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Latin: A Linguistic Introduction

By Renato Oniga and Norma Shifano

Applies the principles of contemporary linguistics to the study of Latin and provides clear explanations of grammatical rules alongside diagrams to illustrate complex structures.


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The Ancient Language, and the Dialect of Cornwall, with an Enlarged Glossary of Cornish Provincial Words

By Frederick W.P. Jago

Containing around 3,700 dialect words from both Cornish and English,, this glossary was published in 1882 by Frederick W. P. Jago (1817–92) in an effort to describe and preserve the dialect as it too declined and it is an invaluable record of a disappearing dialect and way of life.


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Linguistic Bibliography for the Year 2013

The Linguistic Bibliography is by far the most comprehensive bibliographic reference work in the field. This volume contains up-to-date and extensive indexes of names, languages, and subjects.


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Title: The Boundaries of Pure Morphology
Subtitle: Diachronic and Synchronic Perspectives
Edited By: Silvio Cruschina
Martin Maiden
John Charles Smith
URL: http://ukcatalogue.oup.com/product/9780199678860.do
Series Title: Oxford Studies in Diachronic and Historical Linguistics
Description:

This book brings together leading international scholars to consider whether in some languages there are phenomena which are unique to morphology, determined neither by phonology or syntax. Central to these phenomena is the notion of the 'morphome', conceived by Mark Aronoff in 1994 as a function, itself lacking form and meaning but which serves systematically to relate them. The classic examples of morphomes are determined neither phonologically or morphosyntactically, and appear to be an autonomous property of the synchronic organization of morphological paradigms. The nature of the morphome is a problematic and much debated issue at the centre of current research in morphology, partly because it is defined negatively as what remains after all attempts to assign putatively morphomic phenomena to phonological or morphosyntactic conditioning have been exhausted. However, morphomic phenomena generally originate in some kind of morphosyntactic or phonological conditioning which has been lost while their effects have endured. Quite often, vestiges of the original conditioning environment persist, and the boundary between the morphomic and extramorphological conditioning may become problematic. In a series of pioneering explorations of the diachrony of morphomes The Boundaries of Pure Morphology throws important new light on the nature of the morphome and the boundary - seen from both diachronic and synchronic perspectives - between what is and is not genuinely autonomous in morphology. Its findings will be of central interest to morphologists of all theoretical stripes as well as to all those concerned to understand the precise nature of linguistic diachrony.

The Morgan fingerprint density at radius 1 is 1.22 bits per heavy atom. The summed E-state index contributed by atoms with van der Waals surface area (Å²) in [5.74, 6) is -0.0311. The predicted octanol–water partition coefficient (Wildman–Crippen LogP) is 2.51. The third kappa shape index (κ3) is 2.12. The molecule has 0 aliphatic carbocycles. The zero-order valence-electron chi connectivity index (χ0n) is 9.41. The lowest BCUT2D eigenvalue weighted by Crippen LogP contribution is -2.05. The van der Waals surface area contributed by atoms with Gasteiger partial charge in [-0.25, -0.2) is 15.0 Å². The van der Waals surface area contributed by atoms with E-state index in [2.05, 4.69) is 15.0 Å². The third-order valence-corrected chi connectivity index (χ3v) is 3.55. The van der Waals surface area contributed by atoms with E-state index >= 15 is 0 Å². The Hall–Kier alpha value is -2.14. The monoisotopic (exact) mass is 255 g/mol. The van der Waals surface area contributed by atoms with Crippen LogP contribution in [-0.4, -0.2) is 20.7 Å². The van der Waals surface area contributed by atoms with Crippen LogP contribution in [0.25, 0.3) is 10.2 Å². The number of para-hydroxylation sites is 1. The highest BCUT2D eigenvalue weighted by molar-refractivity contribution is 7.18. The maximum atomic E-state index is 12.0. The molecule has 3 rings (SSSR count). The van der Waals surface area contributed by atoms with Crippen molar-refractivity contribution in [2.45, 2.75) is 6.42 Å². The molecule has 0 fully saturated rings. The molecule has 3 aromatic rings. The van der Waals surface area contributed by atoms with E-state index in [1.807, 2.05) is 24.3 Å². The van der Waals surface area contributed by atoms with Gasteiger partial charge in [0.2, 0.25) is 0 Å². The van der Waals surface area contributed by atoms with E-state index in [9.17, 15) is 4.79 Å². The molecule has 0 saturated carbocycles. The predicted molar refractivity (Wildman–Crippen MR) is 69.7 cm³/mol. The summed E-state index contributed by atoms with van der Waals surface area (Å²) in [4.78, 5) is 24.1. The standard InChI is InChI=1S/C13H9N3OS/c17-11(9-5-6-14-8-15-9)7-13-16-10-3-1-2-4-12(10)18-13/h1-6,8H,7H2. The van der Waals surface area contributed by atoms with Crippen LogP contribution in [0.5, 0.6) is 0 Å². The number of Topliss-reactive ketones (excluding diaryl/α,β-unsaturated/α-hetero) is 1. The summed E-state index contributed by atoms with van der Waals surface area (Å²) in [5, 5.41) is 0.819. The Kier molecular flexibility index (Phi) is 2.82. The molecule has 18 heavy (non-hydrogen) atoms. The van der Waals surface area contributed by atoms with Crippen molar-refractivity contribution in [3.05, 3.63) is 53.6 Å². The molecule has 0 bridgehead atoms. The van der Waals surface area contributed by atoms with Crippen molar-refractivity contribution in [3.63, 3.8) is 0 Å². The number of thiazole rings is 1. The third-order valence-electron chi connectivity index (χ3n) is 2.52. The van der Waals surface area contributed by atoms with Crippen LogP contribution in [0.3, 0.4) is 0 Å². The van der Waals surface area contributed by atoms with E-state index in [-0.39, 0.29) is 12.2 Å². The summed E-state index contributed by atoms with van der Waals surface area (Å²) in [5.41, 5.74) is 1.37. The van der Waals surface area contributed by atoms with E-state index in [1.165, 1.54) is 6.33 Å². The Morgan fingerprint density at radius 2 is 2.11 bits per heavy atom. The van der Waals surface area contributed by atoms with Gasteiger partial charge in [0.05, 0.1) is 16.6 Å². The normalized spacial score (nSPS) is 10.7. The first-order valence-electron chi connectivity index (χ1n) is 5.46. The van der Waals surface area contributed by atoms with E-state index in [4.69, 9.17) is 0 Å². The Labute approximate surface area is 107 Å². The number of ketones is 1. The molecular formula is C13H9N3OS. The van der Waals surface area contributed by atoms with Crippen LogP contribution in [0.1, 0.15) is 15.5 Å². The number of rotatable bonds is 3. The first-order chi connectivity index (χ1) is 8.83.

Publication Year: 2013
Publisher: Oxford University Press
Review: Not available for review. If you would like to review a book on The LINGUIST List, please login to view the AFR list.
BibTex: View BibTex record
Linguistic Field(s): Historical Linguistics
Morphology
Subject Language(s): Italian
Ladin
Romansh
Romanian
Talysh
Occitan
Language Family(ies): Romance
Sardinian
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Versions:
Format: Hardback
ISBN-13: 9780199678860
Pages: 336
Prices: U.K. £ 70.00